Monday, February 26, 2007

about that Dem ticket in '08

There have been some fun posts in the last, oh, 12 hours or so regarding the prospects of Al Gore's potential run for the Presidency in '08. I point you to Michael at Bestdestiny and Dean Barnett posting at Hugh Hewitt's site for starters.

Will Gore run? Who cares! As far as I'm concerned, they're all running for second place. . . but not to Hillary.

I predict that when it's all said and done, the standard bearer for the Dems in '08 will be Barack Obama.

I could list the reasons why I think it will be so. But that list is long, and I don't have a lot of time to post. I just think that when all the dust settles, the Dems in the heartland, the south and the west will look to Obama over She Clinton. Sure, she'll take the Northeast. . .but that won't be enough.

NOW, the knock on Obama (with regards to a national election) is his lack of experience, his "gravitas". Well, I now know how he's going to get over that. It all became clear last night, and in reading the posts from the two people I pointed to in the first paragraph: his VP candidate will be Al Gore.

You want gravitas? Try to top a guy who ran the office of VP for 8 years under the (Democrat's) dreamland of the Clinton era! Experience? How does 16 years combined in the House and Senate sound--and that's BEFORE he went on to be VP. In fact, from an "experience" standpoint (also from an excitement standpoint), he's the closest thing the Dems have to Dick Cheney.

Is he a perfect VP? Well, no. . .he doesn't "add" much to the ticket electorally (Tennessee, for example, will probably still go for the GOP. And California is so in the Dem's pocket that his love affair with Hollywood won't "turn" that state blue). And it's not like he can play the "voice of moderation" to a very liberal front-man. In fact, the only thing he really adds to the ticket is experience.

But I believe that the Dems in '08 will eschew moderation in favor of a "new way of politics". They will try to do as much to undo the 8 years of Bush as Bush SHOULD have done to wash away 8 years of Clinton.

And that leads me to Obama as the face of the party.

And that leads me to Gore as the VP.

Will he do it? Will he put aside his Presidential aspirations for another (potentially) 8 years as the bench player?

Yes, he would. If for no other reason than it brings him back into the mainstream (he's spent the last 6 years essentially in the wilderness), he would accept it. Not to mention, the party will NEED him in that spot. I think he will be wooed in every way imaginable to allow himself to be put on the ticket.

And I sooooo hope I'm right! Because as much as I fear that demographics are tilting the electoral college to the Dems (I fear for the GOP's future in CO, MO and VA), I don't think a well-run national campaign by the GOP will leave those states available to go for an Obama-led ticket--especially if his second is as liberal as Gore.

Sunday, February 25, 2007

I don't say this nearly enough

Say it with me now: God bless Dick Cheney.

In this era where "I support the troops" is mentioned out of the same mouth that also speaks favorably of "slow bleeds" and "expired authorizations to use force", you have got to love a guy who actually shoots straight with his words.

Especially when that guy is on our side. And by our, I mean "America". Not just conservatives. . .not just the the GOP. . .but all of us who actually love being part of the greatest country on this planet.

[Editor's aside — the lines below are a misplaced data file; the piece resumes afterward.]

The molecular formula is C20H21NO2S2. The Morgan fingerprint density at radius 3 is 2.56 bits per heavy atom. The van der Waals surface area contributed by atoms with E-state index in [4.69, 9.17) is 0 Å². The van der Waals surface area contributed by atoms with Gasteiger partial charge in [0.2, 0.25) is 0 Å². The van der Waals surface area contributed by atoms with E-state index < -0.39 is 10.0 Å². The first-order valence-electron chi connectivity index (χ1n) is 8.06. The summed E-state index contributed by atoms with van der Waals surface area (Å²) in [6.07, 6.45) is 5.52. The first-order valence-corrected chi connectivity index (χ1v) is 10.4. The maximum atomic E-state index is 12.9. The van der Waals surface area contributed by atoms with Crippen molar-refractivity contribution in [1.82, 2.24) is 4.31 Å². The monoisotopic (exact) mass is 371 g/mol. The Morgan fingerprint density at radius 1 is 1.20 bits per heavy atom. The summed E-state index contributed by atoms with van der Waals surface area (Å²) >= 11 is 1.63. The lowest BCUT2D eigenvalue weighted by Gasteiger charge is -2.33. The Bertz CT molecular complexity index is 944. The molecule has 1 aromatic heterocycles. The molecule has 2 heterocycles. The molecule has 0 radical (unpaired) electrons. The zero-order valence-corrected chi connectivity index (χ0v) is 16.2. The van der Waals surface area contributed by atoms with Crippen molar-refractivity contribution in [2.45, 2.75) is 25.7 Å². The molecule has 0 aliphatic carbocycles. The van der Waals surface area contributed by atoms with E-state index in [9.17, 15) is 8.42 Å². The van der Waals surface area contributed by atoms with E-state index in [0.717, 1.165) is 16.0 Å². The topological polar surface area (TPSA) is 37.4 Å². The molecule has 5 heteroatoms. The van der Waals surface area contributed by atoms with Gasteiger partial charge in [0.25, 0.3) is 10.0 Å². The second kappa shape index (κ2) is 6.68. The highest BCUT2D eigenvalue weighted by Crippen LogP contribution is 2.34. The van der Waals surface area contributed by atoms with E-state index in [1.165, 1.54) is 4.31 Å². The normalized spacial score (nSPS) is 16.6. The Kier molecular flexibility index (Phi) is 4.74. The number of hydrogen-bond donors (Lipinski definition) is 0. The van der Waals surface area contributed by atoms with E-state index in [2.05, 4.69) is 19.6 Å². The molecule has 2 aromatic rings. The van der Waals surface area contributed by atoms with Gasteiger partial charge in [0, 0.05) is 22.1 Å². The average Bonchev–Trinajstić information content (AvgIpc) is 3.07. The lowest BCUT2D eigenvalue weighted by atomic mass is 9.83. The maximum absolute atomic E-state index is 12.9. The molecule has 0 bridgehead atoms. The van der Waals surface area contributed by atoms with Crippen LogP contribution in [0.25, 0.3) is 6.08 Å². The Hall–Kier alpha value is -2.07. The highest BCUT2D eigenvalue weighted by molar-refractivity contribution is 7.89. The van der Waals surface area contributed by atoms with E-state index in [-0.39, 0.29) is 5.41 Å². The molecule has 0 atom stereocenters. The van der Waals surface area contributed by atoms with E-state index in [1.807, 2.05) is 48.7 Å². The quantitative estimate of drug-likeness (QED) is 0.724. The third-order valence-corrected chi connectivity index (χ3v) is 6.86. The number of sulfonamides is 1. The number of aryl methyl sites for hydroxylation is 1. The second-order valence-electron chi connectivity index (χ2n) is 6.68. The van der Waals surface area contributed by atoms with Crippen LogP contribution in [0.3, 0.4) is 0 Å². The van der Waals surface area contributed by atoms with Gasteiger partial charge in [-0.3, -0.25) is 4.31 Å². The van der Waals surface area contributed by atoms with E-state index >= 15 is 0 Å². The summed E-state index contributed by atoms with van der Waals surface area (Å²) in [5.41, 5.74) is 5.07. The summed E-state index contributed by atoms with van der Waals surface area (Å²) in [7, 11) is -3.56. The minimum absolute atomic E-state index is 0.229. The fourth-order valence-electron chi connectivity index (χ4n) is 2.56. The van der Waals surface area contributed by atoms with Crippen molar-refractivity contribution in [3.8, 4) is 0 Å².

RAGE ALERT: I am just a little fed up with "the other guys" right now. I understand their games and the fact that they have to pay homage to the way-left organizations who helped sweep them into power this past election.

But here's what I don't get: you have a vote (hello, Senator whoever) on this guy who is testifying before you, WANTING to get the job as the senior U.S. military man in Iraq. The guy tells you in no uncertain terms that to do the job right, he needs 21,000 more troops and he needs 'em now. And he's asking YOU for permission to go and do this job.

You vote IN FAVOR of this guy, which is the case for at least 30 Democratic Senators.

And yet, barely a month later, you're talking about ever more creative (and possibly unconstitutional) ways to keep the administration from granting that guy his additional troops.

I call that a lot of things. But one thing it is NOT is supporting the troops.

General Petraeus is a troop, too. He went before you, hat in hand, when you and your cronies had enough votes that you could've kept him from getting this job. And he didn't mix words about his mission checklist; it was along the lines of "IF you want this job to get done, then I need more troops."

You (and your fellow Senators) hired him. Overwhelmingly, by the way. And the country (both of 'em, actually) is better off because of your vote.

But giving him the job and then finding a way to withhold the tools that he asked for in what was essentially his job interview is NOT support.

IF you were so opposed to the troop surge, why not take a pass on Petraeus? Maybe take a pass on every guy who sat in front of the big table, talking favorably about the planned troop surge. At least then your opposition would have been constitutional. . .

You know, I still haven't heard a good reason why the left so desperately wants our efforts to fail in Iraq, or to put it even more accurately, to fail so quickly. I know that they hate Bush. . .but what's the bigger picture? Why would the establishment of a self-supporting democracy in the Middle East be such a bad thing? And if it's not a bad thing, then why is the current "cost" too much to achieve that end? I just don't get it. . .